Background: Intervention may help weaker medical students improve their performance. However, the effectiveness of remedial intervention is inconclusive due to small sample sizes in previous studies. We asked: is remedial intervention linked to a formative assessment effective in terms of improving student performance in subsequent degree examinations?
Methods: This was a retrospective, observational study of anonymous databases of student assessment outcomes. Data were analysed for students due to graduate in the years 2005-2009 (n = 909). Exam performance was compared for students who received remediation versus those who did not. The main outcome measure was summative degree examination marks.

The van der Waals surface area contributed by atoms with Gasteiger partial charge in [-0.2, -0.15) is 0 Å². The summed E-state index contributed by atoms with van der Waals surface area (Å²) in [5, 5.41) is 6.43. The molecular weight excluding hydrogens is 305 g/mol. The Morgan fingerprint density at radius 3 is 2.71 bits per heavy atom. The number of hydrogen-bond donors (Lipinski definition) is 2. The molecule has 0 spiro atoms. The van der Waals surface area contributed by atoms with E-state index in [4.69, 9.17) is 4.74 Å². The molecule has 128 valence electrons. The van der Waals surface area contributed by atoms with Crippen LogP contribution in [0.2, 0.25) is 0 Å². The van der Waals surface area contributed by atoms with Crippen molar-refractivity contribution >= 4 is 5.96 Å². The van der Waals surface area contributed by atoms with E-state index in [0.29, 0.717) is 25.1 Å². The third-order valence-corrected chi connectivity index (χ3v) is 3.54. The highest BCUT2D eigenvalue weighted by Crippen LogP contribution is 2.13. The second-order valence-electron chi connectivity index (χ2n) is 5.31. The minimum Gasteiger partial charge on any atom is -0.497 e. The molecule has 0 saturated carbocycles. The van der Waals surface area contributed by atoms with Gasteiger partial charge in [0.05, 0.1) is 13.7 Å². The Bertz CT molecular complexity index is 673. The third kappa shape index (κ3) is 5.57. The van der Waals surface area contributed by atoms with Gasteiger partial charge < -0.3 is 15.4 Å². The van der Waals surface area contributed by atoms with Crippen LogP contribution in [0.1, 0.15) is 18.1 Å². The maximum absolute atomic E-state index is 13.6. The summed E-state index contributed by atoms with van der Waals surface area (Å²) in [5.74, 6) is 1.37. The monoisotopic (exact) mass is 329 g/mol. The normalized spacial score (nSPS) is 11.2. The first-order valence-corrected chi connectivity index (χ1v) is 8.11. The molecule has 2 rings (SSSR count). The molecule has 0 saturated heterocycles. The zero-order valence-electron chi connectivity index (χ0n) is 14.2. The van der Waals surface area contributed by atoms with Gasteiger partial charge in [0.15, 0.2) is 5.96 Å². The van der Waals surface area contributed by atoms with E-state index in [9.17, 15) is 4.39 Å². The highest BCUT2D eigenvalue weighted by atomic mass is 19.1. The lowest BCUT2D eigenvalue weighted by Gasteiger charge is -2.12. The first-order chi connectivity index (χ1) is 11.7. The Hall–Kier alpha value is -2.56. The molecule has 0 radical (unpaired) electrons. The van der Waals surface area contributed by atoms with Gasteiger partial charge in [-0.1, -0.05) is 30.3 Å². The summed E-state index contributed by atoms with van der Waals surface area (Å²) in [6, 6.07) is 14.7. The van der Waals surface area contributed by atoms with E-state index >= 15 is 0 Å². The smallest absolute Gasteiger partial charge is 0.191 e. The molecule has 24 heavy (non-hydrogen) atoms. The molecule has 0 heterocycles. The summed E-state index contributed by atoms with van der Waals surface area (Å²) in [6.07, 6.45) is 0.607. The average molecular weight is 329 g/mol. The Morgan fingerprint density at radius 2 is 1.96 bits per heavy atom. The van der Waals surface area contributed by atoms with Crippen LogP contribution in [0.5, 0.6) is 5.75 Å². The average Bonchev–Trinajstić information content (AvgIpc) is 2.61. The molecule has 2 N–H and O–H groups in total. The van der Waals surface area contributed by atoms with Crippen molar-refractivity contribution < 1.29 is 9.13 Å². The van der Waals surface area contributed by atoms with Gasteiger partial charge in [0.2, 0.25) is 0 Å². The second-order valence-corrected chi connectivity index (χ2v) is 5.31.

Results: After adjusting for cohort, gender, overseas versus home funding, previous degree and previous performance in the corresponding baseline third year summative exam, students receiving a remedial intervention (after poor performance on a formative objective structured clinical examination and written exams mid-fourth year) were significantly more likely to obtain an improved mark on end-of-fourth year summative written (p = 0.005) and OSCE (p = 0.001) exams compared to those students who did not receive remediation.
Conclusion: A remedial intervention linked to poor assessment performance predicted improved performance in later examination. There is a need for prospective studies in order to identify the effective components of remedial interventions.